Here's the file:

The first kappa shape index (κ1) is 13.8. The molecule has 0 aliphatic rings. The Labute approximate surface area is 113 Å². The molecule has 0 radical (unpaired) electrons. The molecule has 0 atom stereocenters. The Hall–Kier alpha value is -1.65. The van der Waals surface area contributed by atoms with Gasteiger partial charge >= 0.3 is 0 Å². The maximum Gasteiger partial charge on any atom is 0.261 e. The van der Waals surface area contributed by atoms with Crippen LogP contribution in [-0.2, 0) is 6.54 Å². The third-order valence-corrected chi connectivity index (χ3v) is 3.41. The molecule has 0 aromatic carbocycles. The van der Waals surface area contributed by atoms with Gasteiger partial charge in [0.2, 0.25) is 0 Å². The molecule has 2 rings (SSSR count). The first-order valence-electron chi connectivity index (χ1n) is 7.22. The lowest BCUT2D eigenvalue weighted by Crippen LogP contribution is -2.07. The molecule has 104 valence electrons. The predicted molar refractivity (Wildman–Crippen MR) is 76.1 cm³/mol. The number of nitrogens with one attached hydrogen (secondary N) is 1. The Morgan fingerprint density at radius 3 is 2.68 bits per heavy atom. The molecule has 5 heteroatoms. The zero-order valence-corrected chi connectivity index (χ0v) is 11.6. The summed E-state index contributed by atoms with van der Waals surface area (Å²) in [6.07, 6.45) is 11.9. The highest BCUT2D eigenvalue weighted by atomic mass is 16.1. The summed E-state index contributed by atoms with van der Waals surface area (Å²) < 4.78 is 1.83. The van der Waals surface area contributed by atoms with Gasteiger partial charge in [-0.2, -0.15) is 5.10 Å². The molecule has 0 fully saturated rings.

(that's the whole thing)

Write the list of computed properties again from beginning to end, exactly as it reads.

The first kappa shape index (κ1) is 13.8. The molecule has 0 aliphatic rings. The Labute approximate surface area is 113 Å². The molecule has 0 radical (unpaired) electrons. The molecule has 0 atom stereocenters. The Hall–Kier alpha value is -1.65. The van der Waals surface area contributed by atoms with Gasteiger partial charge >= 0.3 is 0 Å². The maximum Gasteiger partial charge on any atom is 0.261 e. The van der Waals surface area contributed by atoms with Crippen LogP contribution in [-0.2, 0) is 6.54 Å². The third-order valence-corrected chi connectivity index (χ3v) is 3.41. The molecule has 0 aromatic carbocycles. The van der Waals surface area contributed by atoms with Gasteiger partial charge in [0.2, 0.25) is 0 Å². The molecule has 2 rings (SSSR count). The first-order valence-electron chi connectivity index (χ1n) is 7.22. The lowest BCUT2D eigenvalue weighted by Crippen LogP contribution is -2.07. The molecule has 104 valence electrons. The predicted molar refractivity (Wildman–Crippen MR) is 76.1 cm³/mol. The number of nitrogens with one attached hydrogen (secondary N) is 1. The Morgan fingerprint density at radius 3 is 2.68 bits per heavy atom. The molecule has 5 heteroatoms. The zero-order valence-corrected chi connectivity index (χ0v) is 11.6. The summed E-state index contributed by atoms with van der Waals surface area (Å²) in [6.07, 6.45) is 11.9. The highest BCUT2D eigenvalue weighted by atomic mass is 16.1. The summed E-state index contributed by atoms with van der Waals surface area (Å²) < 4.78 is 1.83. The van der Waals surface area contributed by atoms with Gasteiger partial charge in [-0.2, -0.15) is 5.10 Å². The molecule has 0 fully saturated rings.